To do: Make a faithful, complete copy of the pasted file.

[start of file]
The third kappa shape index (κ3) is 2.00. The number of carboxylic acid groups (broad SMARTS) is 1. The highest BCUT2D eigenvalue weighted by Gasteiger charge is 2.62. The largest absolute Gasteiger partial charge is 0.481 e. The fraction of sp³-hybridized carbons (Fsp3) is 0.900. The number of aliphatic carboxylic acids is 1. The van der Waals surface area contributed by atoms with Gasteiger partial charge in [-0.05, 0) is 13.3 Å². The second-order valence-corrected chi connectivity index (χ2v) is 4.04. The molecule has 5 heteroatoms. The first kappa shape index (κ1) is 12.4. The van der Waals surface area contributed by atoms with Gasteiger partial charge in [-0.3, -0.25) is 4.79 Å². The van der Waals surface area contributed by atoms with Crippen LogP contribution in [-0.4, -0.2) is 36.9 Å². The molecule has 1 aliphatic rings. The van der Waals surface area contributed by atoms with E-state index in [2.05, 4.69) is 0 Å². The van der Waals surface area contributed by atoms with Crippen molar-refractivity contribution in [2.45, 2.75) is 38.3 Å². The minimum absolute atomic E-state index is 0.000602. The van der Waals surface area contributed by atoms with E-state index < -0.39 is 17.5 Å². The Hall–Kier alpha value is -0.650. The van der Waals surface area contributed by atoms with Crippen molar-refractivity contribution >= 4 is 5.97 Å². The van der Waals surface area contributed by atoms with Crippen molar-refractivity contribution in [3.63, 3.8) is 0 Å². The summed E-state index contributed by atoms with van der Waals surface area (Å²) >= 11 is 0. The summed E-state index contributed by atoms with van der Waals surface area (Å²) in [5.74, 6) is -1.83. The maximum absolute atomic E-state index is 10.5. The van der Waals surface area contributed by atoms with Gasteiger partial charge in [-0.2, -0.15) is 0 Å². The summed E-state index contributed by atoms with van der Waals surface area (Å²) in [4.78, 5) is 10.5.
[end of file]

The third kappa shape index (κ3) is 2.00. The number of carboxylic acid groups (broad SMARTS) is 1. The highest BCUT2D eigenvalue weighted by Gasteiger charge is 2.62. The largest absolute Gasteiger partial charge is 0.481 e. The fraction of sp³-hybridized carbons (Fsp3) is 0.900. The number of aliphatic carboxylic acids is 1. The van der Waals surface area contributed by atoms with Gasteiger partial charge in [-0.05, 0) is 13.3 Å². The second-order valence-corrected chi connectivity index (χ2v) is 4.04. The molecule has 5 heteroatoms. The first kappa shape index (κ1) is 12.4. The van der Waals surface area contributed by atoms with Gasteiger partial charge in [-0.3, -0.25) is 4.79 Å². The van der Waals surface area contributed by atoms with Crippen LogP contribution in [-0.4, -0.2) is 36.9 Å². The molecule has 1 aliphatic rings. The van der Waals surface area contributed by atoms with E-state index in [2.05, 4.69) is 0 Å². The van der Waals surface area contributed by atoms with Crippen molar-refractivity contribution in [2.45, 2.75) is 38.3 Å². The minimum absolute atomic E-state index is 0.000602. The van der Waals surface area contributed by atoms with E-state index < -0.39 is 17.5 Å². The Hall–Kier alpha value is -0.650. The van der Waals surface area contributed by atoms with Crippen molar-refractivity contribution >= 4 is 5.97 Å². The van der Waals surface area contributed by atoms with Crippen molar-refractivity contribution in [3.63, 3.8) is 0 Å². The summed E-state index contributed by atoms with van der Waals surface area (Å²) >= 11 is 0. The summed E-state index contributed by atoms with van der Waals surface area (Å²) in [5.74, 6) is -1.83. The maximum absolute atomic E-state index is 10.5. The van der Waals surface area contributed by atoms with Gasteiger partial charge in [-0.2, -0.15) is 0 Å². The summed E-state index contributed by atoms with van der Waals surface area (Å²) in [4.78, 5) is 10.5.